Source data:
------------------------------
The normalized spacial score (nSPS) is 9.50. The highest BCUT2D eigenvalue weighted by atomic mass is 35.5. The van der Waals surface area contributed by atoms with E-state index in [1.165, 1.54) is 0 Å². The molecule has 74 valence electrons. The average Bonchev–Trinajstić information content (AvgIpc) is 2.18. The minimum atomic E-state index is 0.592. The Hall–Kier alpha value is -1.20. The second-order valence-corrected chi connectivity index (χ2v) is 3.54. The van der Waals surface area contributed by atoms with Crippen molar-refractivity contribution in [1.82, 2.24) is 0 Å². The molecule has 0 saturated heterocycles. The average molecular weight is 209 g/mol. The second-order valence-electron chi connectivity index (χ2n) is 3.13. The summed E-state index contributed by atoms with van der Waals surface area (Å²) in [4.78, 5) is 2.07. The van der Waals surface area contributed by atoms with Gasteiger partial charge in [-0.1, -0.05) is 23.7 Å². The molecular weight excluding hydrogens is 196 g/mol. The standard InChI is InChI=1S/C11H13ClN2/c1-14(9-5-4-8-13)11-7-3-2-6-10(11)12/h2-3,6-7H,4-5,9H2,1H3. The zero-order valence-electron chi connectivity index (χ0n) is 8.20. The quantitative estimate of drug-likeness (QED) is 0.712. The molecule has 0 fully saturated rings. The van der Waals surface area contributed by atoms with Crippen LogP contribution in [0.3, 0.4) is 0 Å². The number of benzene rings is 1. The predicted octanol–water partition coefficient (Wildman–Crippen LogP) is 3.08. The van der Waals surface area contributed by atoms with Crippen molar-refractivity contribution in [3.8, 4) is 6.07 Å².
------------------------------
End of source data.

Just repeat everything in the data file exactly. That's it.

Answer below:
The normalized spacial score (nSPS) is 9.50. The highest BCUT2D eigenvalue weighted by atomic mass is 35.5. The van der Waals surface area contributed by atoms with E-state index in [1.165, 1.54) is 0 Å². The molecule has 74 valence electrons. The average Bonchev–Trinajstić information content (AvgIpc) is 2.18. The minimum atomic E-state index is 0.592. The Hall–Kier alpha value is -1.20. The second-order valence-corrected chi connectivity index (χ2v) is 3.54. The van der Waals surface area contributed by atoms with Crippen molar-refractivity contribution in [1.82, 2.24) is 0 Å². The molecule has 0 saturated heterocycles. The average molecular weight is 209 g/mol. The second-order valence-electron chi connectivity index (χ2n) is 3.13. The summed E-state index contributed by atoms with van der Waals surface area (Å²) in [4.78, 5) is 2.07. The van der Waals surface area contributed by atoms with Gasteiger partial charge in [-0.1, -0.05) is 23.7 Å². The molecular weight excluding hydrogens is 196 g/mol. The standard InChI is InChI=1S/C11H13ClN2/c1-14(9-5-4-8-13)11-7-3-2-6-10(11)12/h2-3,6-7H,4-5,9H2,1H3. The zero-order valence-electron chi connectivity index (χ0n) is 8.20. The quantitative estimate of drug-likeness (QED) is 0.712. The molecule has 0 fully saturated rings. The van der Waals surface area contributed by atoms with Crippen LogP contribution in [0.3, 0.4) is 0 Å². The number of benzene rings is 1. The predicted octanol–water partition coefficient (Wildman–Crippen LogP) is 3.08. The van der Waals surface area contributed by atoms with Crippen molar-refractivity contribution in [3.8, 4) is 6.07 Å².